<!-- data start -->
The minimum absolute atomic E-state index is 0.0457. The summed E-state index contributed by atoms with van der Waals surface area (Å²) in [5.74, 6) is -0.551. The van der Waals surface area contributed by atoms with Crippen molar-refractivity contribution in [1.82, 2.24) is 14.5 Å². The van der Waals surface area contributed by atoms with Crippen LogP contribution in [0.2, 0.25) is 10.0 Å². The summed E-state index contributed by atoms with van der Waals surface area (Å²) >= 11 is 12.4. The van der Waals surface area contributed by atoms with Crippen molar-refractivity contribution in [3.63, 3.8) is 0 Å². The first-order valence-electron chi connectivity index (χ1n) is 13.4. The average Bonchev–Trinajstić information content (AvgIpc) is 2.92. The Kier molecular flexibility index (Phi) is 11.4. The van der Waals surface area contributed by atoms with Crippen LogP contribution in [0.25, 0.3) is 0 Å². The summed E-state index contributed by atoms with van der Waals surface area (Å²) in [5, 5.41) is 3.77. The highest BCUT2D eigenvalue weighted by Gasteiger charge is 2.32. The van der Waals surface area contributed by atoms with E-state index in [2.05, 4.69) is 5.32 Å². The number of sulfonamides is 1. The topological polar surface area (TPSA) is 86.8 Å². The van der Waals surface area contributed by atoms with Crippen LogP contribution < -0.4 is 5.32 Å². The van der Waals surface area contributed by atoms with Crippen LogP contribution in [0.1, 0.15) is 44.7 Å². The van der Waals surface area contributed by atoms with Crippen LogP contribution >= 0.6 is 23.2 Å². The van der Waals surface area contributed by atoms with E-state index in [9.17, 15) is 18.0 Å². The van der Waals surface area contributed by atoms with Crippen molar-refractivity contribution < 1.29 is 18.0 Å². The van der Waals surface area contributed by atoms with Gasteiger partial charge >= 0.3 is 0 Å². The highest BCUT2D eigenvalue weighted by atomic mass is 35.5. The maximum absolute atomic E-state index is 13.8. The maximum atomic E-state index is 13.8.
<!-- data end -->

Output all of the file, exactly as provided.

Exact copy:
The minimum absolute atomic E-state index is 0.0457. The summed E-state index contributed by atoms with van der Waals surface area (Å²) in [5.74, 6) is -0.551. The van der Waals surface area contributed by atoms with Crippen molar-refractivity contribution in [1.82, 2.24) is 14.5 Å². The van der Waals surface area contributed by atoms with Crippen LogP contribution in [0.2, 0.25) is 10.0 Å². The summed E-state index contributed by atoms with van der Waals surface area (Å²) >= 11 is 12.4. The van der Waals surface area contributed by atoms with Crippen molar-refractivity contribution in [3.63, 3.8) is 0 Å². The first-order valence-electron chi connectivity index (χ1n) is 13.4. The average Bonchev–Trinajstić information content (AvgIpc) is 2.92. The Kier molecular flexibility index (Phi) is 11.4. The van der Waals surface area contributed by atoms with Crippen LogP contribution in [0.25, 0.3) is 0 Å². The summed E-state index contributed by atoms with van der Waals surface area (Å²) in [5, 5.41) is 3.77. The highest BCUT2D eigenvalue weighted by Gasteiger charge is 2.32. The van der Waals surface area contributed by atoms with E-state index in [2.05, 4.69) is 5.32 Å². The number of sulfonamides is 1. The topological polar surface area (TPSA) is 86.8 Å². The van der Waals surface area contributed by atoms with Crippen LogP contribution < -0.4 is 5.32 Å². The van der Waals surface area contributed by atoms with Crippen LogP contribution in [0.1, 0.15) is 44.7 Å². The van der Waals surface area contributed by atoms with Crippen LogP contribution >= 0.6 is 23.2 Å². The van der Waals surface area contributed by atoms with E-state index in [9.17, 15) is 18.0 Å². The van der Waals surface area contributed by atoms with Crippen molar-refractivity contribution < 1.29 is 18.0 Å². The van der Waals surface area contributed by atoms with Gasteiger partial charge >= 0.3 is 0 Å². The highest BCUT2D eigenvalue weighted by atomic mass is 35.5. The maximum absolute atomic E-state index is 13.8. The maximum atomic E-state index is 13.8.